My interest in the apparent degeneration of political culture in Trump’s America is the inherent immunity, to a considerable degree, of that country’s institution of democracy against character failings of its power elite. This is due mainly to the fact that democratic norms and values are deeply enshrined and the governance structures firmly institutionalised, hence they ultimately outlive momentary shockwaves. In other words, the system has been so cultivated and calibrated over the years that it somehow gets to filter out rouge occurrences and hold its ground.
Nigeria’s democracy is emergent and highly vulnerable to culture shocks from the generally poor political conduct that characterises this clime. For our democracy to thrive, therefore, we need to painstakingly cultivate and institutionalise attendant values and governance structures beyond peculiar traits of the political elite. This admonition formed the thrust of a keynote paper by former Chairman of the Independent National Electoral Commission (INEC), Professor Attahiru Jega, at a conference on 20 years of democracy in Nigeria staged in Abuja on Wednesday, last week, by TELL Communication Limited.
Speaking on the subject, ‘The electoral process in Nigeria: Safeguarding the people’s will for democracy to thrive,’ Jega said the challenge of democratic development in a country like Nigeria is how to prevent reversals and ensure consolidation of positive strides made hitherto in the political process. But the political elite, according to him, constitutes the biggest sticking point of this challenge. He noted that while most ordinary Nigerians have struggled for democratic development and consolidation since the return to civil rule in 1999, the political class, “perhaps due to lack of enlightened self-interest, (has) tended to treat and engage with the process of democratisation with kid gloves.”
Jega explained: “In such a significant area as the electoral process, the integrity of which is crucial to democratic consolidation and good governance, the prevailing mode of participation and engagement by the elite is akin to kids playing with fire: at the least, they get burnt and at worst, they could set off a conflagration that consumes the entire edifice. As commonsense dictates that we must stop kids (from) playing with fire, so it is that we must stop the elite, especially the reckless segment of the ‘political class,’ from setting off an electoral conflagration that could consume our entire democratic edifice. The only way to successfully do this is to strive for, and imbue the Nigerian electoral process with requisite integrity that would guarantee the actualisation of the aspiration of Nigerians for both stable democratic development and consolidation.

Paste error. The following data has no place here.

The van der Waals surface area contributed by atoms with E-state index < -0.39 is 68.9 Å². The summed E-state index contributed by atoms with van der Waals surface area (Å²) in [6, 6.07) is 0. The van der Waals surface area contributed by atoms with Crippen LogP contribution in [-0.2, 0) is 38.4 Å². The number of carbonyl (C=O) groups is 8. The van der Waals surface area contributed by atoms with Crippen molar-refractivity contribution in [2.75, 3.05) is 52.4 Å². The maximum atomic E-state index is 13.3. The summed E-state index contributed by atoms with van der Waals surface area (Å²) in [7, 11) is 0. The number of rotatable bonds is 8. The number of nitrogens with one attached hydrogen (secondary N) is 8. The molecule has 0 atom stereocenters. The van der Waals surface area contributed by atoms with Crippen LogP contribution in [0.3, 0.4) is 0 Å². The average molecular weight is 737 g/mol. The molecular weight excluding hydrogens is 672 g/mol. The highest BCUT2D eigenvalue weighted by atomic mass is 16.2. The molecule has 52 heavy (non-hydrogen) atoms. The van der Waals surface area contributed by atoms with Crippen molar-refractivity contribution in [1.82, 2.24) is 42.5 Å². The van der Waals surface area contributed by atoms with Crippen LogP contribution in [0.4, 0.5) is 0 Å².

The political scientist noted “remarkable trust deficit” on the part of voters in the electoral process, as indexed by progressively declining percentage voter turnout in periodic elections. To redress this, he urged that no effort be spared to “ensure that elections are conducted with integrity; i.e. (that) elections are free, fair and credible and are characterised by inclusiveness, transparency, accountability and competitiveness…substantially complying with international standards…”
But the surest route to thriving democracy, according to him, is to institutionalise electoral integrity as would safeguard the people’s will. To this end, all key stakeholders have roles to play. Among others, the political class must eschew desperation and be statesmanly in electoral contests. The electoral body, INEC, must deeply entrench its neutrality and constitutional independence, enhance the professionalism of its workforce and strengthen linkages and mutual trust with major players in the electoral process, including the security agencies. The executive and legislative arms of government need to ensure the best possible legal framework for INEC to conduct good elections and adequately provide for financial as well as administrative autonomy of the electoral body. And the media should engage with the electoral process professionally, eschew fake news and reporting of hate speech, partisanship and other unsalutary conducts.
An obvious deduction from foregoing recommendations is that we need to take Nigerian democracy beyond politicians for the practice to thrive.